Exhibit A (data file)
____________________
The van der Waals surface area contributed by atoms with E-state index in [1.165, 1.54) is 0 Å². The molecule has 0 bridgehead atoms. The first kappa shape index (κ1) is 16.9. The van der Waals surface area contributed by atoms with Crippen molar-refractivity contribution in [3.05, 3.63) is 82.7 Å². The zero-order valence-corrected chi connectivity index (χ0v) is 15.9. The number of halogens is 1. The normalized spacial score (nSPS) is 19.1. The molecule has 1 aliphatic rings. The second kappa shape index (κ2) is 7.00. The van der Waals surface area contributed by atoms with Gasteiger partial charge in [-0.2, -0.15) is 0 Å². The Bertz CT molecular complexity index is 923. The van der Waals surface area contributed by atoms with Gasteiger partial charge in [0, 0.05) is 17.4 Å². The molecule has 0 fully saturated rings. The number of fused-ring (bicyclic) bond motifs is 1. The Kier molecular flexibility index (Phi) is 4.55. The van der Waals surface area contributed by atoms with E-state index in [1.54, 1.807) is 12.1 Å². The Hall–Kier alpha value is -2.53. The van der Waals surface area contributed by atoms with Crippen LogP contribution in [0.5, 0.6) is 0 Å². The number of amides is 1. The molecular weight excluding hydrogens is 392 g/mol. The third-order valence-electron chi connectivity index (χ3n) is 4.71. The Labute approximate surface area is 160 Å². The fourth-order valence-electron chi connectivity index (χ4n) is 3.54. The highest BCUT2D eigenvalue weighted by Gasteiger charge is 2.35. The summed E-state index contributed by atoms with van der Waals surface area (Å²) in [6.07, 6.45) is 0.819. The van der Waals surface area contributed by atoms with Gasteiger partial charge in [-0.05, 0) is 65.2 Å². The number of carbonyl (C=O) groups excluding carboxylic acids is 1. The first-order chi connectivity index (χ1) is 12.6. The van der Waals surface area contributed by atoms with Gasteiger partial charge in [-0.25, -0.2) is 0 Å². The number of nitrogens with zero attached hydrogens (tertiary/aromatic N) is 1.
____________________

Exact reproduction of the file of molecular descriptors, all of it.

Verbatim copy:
The van der Waals surface area contributed by atoms with E-state index in [1.165, 1.54) is 0 Å². The molecule has 0 bridgehead atoms. The first kappa shape index (κ1) is 16.9. The van der Waals surface area contributed by atoms with Crippen molar-refractivity contribution in [3.05, 3.63) is 82.7 Å². The zero-order valence-corrected chi connectivity index (χ0v) is 15.9. The number of halogens is 1. The normalized spacial score (nSPS) is 19.1. The molecule has 1 aliphatic rings. The second kappa shape index (κ2) is 7.00. The van der Waals surface area contributed by atoms with Gasteiger partial charge in [-0.2, -0.15) is 0 Å². The Bertz CT molecular complexity index is 923. The van der Waals surface area contributed by atoms with Gasteiger partial charge in [0, 0.05) is 17.4 Å². The molecule has 0 fully saturated rings. The number of fused-ring (bicyclic) bond motifs is 1. The Kier molecular flexibility index (Phi) is 4.55. The van der Waals surface area contributed by atoms with E-state index in [1.54, 1.807) is 12.1 Å². The Hall–Kier alpha value is -2.53. The van der Waals surface area contributed by atoms with Crippen LogP contribution in [0.5, 0.6) is 0 Å². The number of amides is 1. The molecular weight excluding hydrogens is 392 g/mol. The third-order valence-electron chi connectivity index (χ3n) is 4.71. The Labute approximate surface area is 160 Å². The fourth-order valence-electron chi connectivity index (χ4n) is 3.54. The highest BCUT2D eigenvalue weighted by Gasteiger charge is 2.35. The summed E-state index contributed by atoms with van der Waals surface area (Å²) in [6.07, 6.45) is 0.819. The van der Waals surface area contributed by atoms with Gasteiger partial charge in [-0.05, 0) is 65.2 Å². The number of carbonyl (C=O) groups excluding carboxylic acids is 1. The first-order chi connectivity index (χ1) is 12.6. The van der Waals surface area contributed by atoms with Gasteiger partial charge in [-0.25, -0.2) is 0 Å². The number of nitrogens with zero attached hydrogens (tertiary/aromatic N) is 1.